Back in August 2010 I had the pleasure of participating in the Reference Renaissance Conference. I participated in the closing plenary as part of a panel presentation and discussion about the reference service user experience. The gist of my presentation was that delivering reference service in a library could be more than just a series of transactions, many mundane and some quite challenging – but transactions just the same. If you have read my posts here at DBL in the past, you would have a pretty good idea of what I’d had to say about this topic in my presentation. But just in case you’d like to have more detail, you can read the article I wrote “Fish Market 101: Why Not a Reference User Experience” based on my presentation. It was published in a November 15, 2010 issue of Library Journal.
I hadn’t thought much about that piece until recently when I received a question from Lisa Reuvers. Lisa is a Library Technician at the Buckham Memorial Library in Faribault, MN. Here is what Lisa asked me:
I am from a library in Minnesota, and have just read your article on the “Reference User Experience”. You speak of having a memorable reference experience and I am curious what your ideas might be? How can we make such a formal process more inviting and fun? It is intriguing to me to make the experience memorable, other than just giving them some information and then call, “Next!”.
I think Lisa poses an excellent question, and it’s the exact type of thinking I like to see. I know that some of what I have to say about user experience doesn’t always translate to the front line of the library, and library workers should challenge me to come up with better ideas and examples. I suspected that Lisa was asking me for specific actions she and her colleagues could take to transition a reference encounter from a transaction to an experience. Should I tell her to be more entertaining? Maybe juggle a few books while taking a question? So what did I have to offer as an answer. Here it is:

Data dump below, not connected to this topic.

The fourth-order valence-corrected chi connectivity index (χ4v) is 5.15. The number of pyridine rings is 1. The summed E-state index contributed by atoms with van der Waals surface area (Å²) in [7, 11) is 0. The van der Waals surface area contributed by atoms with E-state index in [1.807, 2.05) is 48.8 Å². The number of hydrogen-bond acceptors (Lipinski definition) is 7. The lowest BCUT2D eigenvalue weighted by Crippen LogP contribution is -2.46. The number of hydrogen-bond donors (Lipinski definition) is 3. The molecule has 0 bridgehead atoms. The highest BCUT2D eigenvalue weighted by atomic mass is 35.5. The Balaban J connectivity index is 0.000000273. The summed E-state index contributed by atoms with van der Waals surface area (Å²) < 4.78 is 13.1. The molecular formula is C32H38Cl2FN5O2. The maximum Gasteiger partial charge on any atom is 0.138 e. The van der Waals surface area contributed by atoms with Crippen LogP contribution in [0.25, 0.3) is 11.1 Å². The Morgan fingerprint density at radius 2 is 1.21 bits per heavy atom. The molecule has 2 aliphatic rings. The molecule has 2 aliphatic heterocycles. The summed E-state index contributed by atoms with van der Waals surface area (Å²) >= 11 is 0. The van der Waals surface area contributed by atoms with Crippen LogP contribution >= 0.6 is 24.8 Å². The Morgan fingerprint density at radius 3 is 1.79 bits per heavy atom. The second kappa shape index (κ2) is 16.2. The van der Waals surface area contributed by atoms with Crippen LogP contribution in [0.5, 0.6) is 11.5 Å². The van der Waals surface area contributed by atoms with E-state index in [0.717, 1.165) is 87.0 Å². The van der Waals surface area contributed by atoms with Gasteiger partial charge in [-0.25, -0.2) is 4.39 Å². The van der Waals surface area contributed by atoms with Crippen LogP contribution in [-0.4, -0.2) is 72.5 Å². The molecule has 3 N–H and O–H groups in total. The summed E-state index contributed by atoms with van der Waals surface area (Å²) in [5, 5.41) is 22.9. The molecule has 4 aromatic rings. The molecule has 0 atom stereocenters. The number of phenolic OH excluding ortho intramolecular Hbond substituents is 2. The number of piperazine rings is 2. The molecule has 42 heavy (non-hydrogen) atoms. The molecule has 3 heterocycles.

One of the points I make in that piece is that it would be a real challenge to turn a reference or circulation transaction into something more inviting and fun – as you say. I point out it would be a bad idea to throw books to patrons the way the Pike Place Fish Market throws fish.
That said, what we often think of as a mundane transaction could be – if not more memorable – a better contributor to the holistic UX library experience. By that I mean that you want to be thinking about your library experience as a TOTAL experience – of which the reference UX is one part of a larger design for a great library experience. In that piece I describe some of those components – being different, service that inspires loyalty, etc.
In other writings I have discussed how library transactions can focus on being memorable by exceeding user expectations. Have you tried things such as starting transactions by asking the person how their day is going, by introducing yourself, by asking them what their name is and letting them know how much you appreciate them using the library. Do staff remember frequent users and greet them by name? Have you followed up with patrons on occasion to ask them about their experience using the library? Did you let them know that their opinion mattered? All of these things can send a message to the community that the library cares about them and values their use of the library – and that we see each community member than more than just a number on a library card and a transaction. These are the types of actions that help build relationships and loyal library users who tell their friends about the great community library.
As I have stated in other writings and presentations on UX, many individuals do not like coming to the library or have a great fear of research which intimidates them. So they already come to us with low expectations of having a good experience. So anything we can do to make them more at ease, more relaxed, and more aware they have people who are there to help, already exceeds their expectations and contributes to a great and unexpected experience.
But if we just see ourselves as personnel who answer questions, check out books, maintain the stacks – and not as important components in delivering a well designed experience – then it won’t happen. This begins with a staff conversation to figure out what the experience is now – and what it could be and needs to be.
Lisa wrote back to tell me that she found my answer helpful in providing more insight into what I meant by a reference user experience. In fact, she asked me for permission to share it with all of her library colleagues. I was glad to hear that, and I hope that both the article and the follow up sent to Lisa will be at the center of a discussion at the Buckham Memorial Library to begin a conversation about what their desired library experience is and how they will go about designing and implementing it.